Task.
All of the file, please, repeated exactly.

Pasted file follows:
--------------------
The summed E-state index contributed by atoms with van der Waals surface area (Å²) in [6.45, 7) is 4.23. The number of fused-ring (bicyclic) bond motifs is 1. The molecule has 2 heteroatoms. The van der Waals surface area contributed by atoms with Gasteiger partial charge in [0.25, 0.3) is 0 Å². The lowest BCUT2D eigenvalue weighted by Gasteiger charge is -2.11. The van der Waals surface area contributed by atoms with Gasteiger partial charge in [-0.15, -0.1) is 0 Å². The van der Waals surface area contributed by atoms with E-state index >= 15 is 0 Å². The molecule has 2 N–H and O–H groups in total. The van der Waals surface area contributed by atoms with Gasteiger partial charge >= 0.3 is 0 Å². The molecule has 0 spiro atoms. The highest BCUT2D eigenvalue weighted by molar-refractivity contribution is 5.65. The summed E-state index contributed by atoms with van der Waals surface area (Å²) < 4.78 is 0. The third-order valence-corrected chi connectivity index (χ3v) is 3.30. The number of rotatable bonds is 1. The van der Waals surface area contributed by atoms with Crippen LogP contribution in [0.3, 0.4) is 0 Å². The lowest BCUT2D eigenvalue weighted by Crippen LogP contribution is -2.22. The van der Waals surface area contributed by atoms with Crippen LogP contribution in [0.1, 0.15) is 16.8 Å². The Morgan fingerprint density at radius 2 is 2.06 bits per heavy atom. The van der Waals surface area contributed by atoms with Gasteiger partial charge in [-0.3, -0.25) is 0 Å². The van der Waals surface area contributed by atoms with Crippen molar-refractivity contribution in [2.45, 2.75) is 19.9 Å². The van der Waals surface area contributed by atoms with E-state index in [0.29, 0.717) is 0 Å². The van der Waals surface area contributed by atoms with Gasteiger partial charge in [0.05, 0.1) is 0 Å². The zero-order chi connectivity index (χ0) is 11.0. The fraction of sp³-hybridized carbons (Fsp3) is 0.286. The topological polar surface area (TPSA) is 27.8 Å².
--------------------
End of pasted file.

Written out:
The summed E-state index contributed by atoms with van der Waals surface area (Å²) in [6.45, 7) is 4.23. The number of fused-ring (bicyclic) bond motifs is 1. The molecule has 2 heteroatoms. The van der Waals surface area contributed by atoms with Gasteiger partial charge in [0.25, 0.3) is 0 Å². The lowest BCUT2D eigenvalue weighted by Gasteiger charge is -2.11. The van der Waals surface area contributed by atoms with Gasteiger partial charge in [-0.15, -0.1) is 0 Å². The van der Waals surface area contributed by atoms with E-state index >= 15 is 0 Å². The molecule has 2 N–H and O–H groups in total. The van der Waals surface area contributed by atoms with Gasteiger partial charge >= 0.3 is 0 Å². The molecule has 0 spiro atoms. The highest BCUT2D eigenvalue weighted by molar-refractivity contribution is 5.65. The summed E-state index contributed by atoms with van der Waals surface area (Å²) < 4.78 is 0. The third-order valence-corrected chi connectivity index (χ3v) is 3.30. The number of rotatable bonds is 1. The van der Waals surface area contributed by atoms with Crippen LogP contribution in [0.3, 0.4) is 0 Å². The lowest BCUT2D eigenvalue weighted by Crippen LogP contribution is -2.22. The van der Waals surface area contributed by atoms with Crippen LogP contribution in [0.1, 0.15) is 16.8 Å². The Morgan fingerprint density at radius 2 is 2.06 bits per heavy atom. The van der Waals surface area contributed by atoms with Gasteiger partial charge in [-0.3, -0.25) is 0 Å². The van der Waals surface area contributed by atoms with Crippen molar-refractivity contribution in [2.45, 2.75) is 19.9 Å². The van der Waals surface area contributed by atoms with E-state index in [0.29, 0.717) is 0 Å². The van der Waals surface area contributed by atoms with Gasteiger partial charge in [0.05, 0.1) is 0 Å². The zero-order chi connectivity index (χ0) is 11.0. The fraction of sp³-hybridized carbons (Fsp3) is 0.286. The topological polar surface area (TPSA) is 27.8 Å².